The “melancholy” predictions of Drayton and Tennent of a “dangerous conspiracy” and “civil war” in the South Carolina backcountry were prophetic. The inability of the Continental Army under Nathanial Greene to defeat Sir Henry Clinton in South Carolina resulted in the Patriot cause being carried forward by various militia groups, at times augmented by militia from North Carolina, Tennessee, and Georgia. When Clinton returned to the northern colonies leaving a much reduced force of British Regulars under Cornwallis to secure their gains in South Carolina, Cornwallis was forced to make use of militia recruited from Loyalists in the colony. The result was that much of the fighting in SC was between fellow colonists. The effect was to make the Revolutionary War the first civil war in South Carolina. Continue reading “A Loyalist in the Fork Between the Broad and Saluda Rivers”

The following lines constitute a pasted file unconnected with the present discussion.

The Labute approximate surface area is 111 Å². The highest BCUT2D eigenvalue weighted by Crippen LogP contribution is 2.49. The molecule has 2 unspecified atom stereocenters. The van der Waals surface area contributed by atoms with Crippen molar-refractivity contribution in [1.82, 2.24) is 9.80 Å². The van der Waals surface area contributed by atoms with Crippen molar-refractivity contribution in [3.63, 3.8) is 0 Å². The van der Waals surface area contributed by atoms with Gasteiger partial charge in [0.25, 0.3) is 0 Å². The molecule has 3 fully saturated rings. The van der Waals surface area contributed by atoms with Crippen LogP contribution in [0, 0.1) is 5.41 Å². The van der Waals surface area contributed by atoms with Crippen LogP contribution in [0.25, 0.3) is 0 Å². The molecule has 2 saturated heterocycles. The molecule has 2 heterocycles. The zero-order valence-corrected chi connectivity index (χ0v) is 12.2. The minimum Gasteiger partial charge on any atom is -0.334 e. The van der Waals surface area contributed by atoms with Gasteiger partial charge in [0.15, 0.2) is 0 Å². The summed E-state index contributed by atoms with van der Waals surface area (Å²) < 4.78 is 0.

If you are able to trace your ancestry back to England, it’s likely that you will encounter a Parish Register of some form. Instructions to each parish to record births, marriages and deaths were issued as early as the reign of Henry VIII, but many locations failed to conform, and it was not until the reign of Elizabeth I that most locations started recording vital records. The Vestry Minutes of Stepney Parish record the efforts of one East London parish to implement Elizabeth’s instructions.
“The Xth day of ffebruary 1598 at an assembly of the vestry men…
2 Item, that three new bookes of parchment be forthwth bought to register all marriages Christeninges & burialls that have bin wthin the said pish since the first yere of hir mata raigne…”
Unfortunately for the genealogist of today, that instruction was not entirely followed: the earliest records in the Stepney register are from 1568. Continue reading “Stepney Parish- the Vestry Minutes”
History vs. Family Legend